We all crave things from time to time. Many are the result of our habits: go to the movies- crave popcorn; eat a heavy meal- crave dessert. Some are the result of outside influences such as walking by a bakery and smelling the aroma of freshly baked bread. And others are normal everyday responses to our internal actual needs. Most of the time if we are watching what we are eating or trying to drop some weight, we are more aware of the cravings we have for things that we aren’t supposed to be eating. When we diet, we tend to get into a state of denial where we are aware of all the things we are denying ourselves even if in a normal state we wouldn’t be paying attention to them atall.
So how do you deal with these unwanted thoughts? Here are a couple of tips.
Know what you are craving and what triggers the craving. When I work with clients wanting to lose weight, I ask them to chart their cravings. I give them a very simple spreadsheet that asks them to note the following at the time the craving occurs: what the craving is for, what triggered it, when it happened, and what they did about it. Writing down what you observe is important because it forces you to bring the craving into your conscious mind and forces you to be aware of your behavior and choices. If you know what triggers your craving, you may be able to reduce or eliminate the craving by eliminating the trigger. For example, when I am trying to control my food intake, I generally avoid eating a meal that contains much meat or meat fat. Meat fat triggers a craving for sugar and desserts for me even though I am probably already full. Or, if I know that the aroma of cinnamon triggers a desire for a cinnamon roll, I include cinnamon somewhere in my diet (like on my oatmeal) so I am getting what I am craving while sticking to my eating plan.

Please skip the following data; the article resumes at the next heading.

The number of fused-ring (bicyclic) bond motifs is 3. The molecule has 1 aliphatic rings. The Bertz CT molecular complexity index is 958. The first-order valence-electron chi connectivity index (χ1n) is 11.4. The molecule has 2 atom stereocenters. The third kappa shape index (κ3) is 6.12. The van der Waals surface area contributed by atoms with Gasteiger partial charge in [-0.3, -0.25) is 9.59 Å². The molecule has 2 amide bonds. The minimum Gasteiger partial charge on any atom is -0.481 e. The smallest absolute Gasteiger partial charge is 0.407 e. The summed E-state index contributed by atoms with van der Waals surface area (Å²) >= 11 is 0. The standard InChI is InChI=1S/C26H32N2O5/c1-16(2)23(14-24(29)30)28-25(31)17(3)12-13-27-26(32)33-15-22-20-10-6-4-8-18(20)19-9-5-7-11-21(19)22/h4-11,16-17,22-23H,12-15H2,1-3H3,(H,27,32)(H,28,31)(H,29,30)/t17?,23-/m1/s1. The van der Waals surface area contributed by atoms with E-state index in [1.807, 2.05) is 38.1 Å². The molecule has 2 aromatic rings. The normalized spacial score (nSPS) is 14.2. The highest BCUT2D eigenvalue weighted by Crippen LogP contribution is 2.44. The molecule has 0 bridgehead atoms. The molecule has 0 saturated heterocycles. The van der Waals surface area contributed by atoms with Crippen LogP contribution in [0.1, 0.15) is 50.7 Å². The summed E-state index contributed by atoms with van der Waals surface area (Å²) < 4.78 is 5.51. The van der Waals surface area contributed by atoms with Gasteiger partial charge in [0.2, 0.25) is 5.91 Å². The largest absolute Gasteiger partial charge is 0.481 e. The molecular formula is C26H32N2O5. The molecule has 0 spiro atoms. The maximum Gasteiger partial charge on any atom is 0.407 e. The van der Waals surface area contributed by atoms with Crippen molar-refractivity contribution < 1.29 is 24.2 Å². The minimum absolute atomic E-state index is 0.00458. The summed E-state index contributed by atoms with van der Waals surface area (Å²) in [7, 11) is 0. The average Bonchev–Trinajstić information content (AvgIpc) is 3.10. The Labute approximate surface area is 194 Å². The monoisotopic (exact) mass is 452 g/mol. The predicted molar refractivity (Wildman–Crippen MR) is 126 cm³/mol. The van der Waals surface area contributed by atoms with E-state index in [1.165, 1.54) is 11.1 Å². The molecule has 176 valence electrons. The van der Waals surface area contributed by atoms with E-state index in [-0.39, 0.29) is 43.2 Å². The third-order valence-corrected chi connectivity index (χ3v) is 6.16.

Preplan. When you are considering a change of behavior such as changing the way you eat, it is important to do some planning in advance. I find I eat worse if I have not spent time on making a shopping list, getting food in the house, and preparing meals and snacks I can take with me. If I have food prepared to take with me, I eat better all day reducing the possibility of craving things because I am overly hungry and without good eating options. If I plan ahead, I can develop an eating plan that gives me foods that I like and that meet my nutritional needs, and I can make extra so that I have extras packed for meals the next day. Having food portioned and stored helps me because I don’t have to stop and think- I can just grab and go, so I’ve created my own fast food.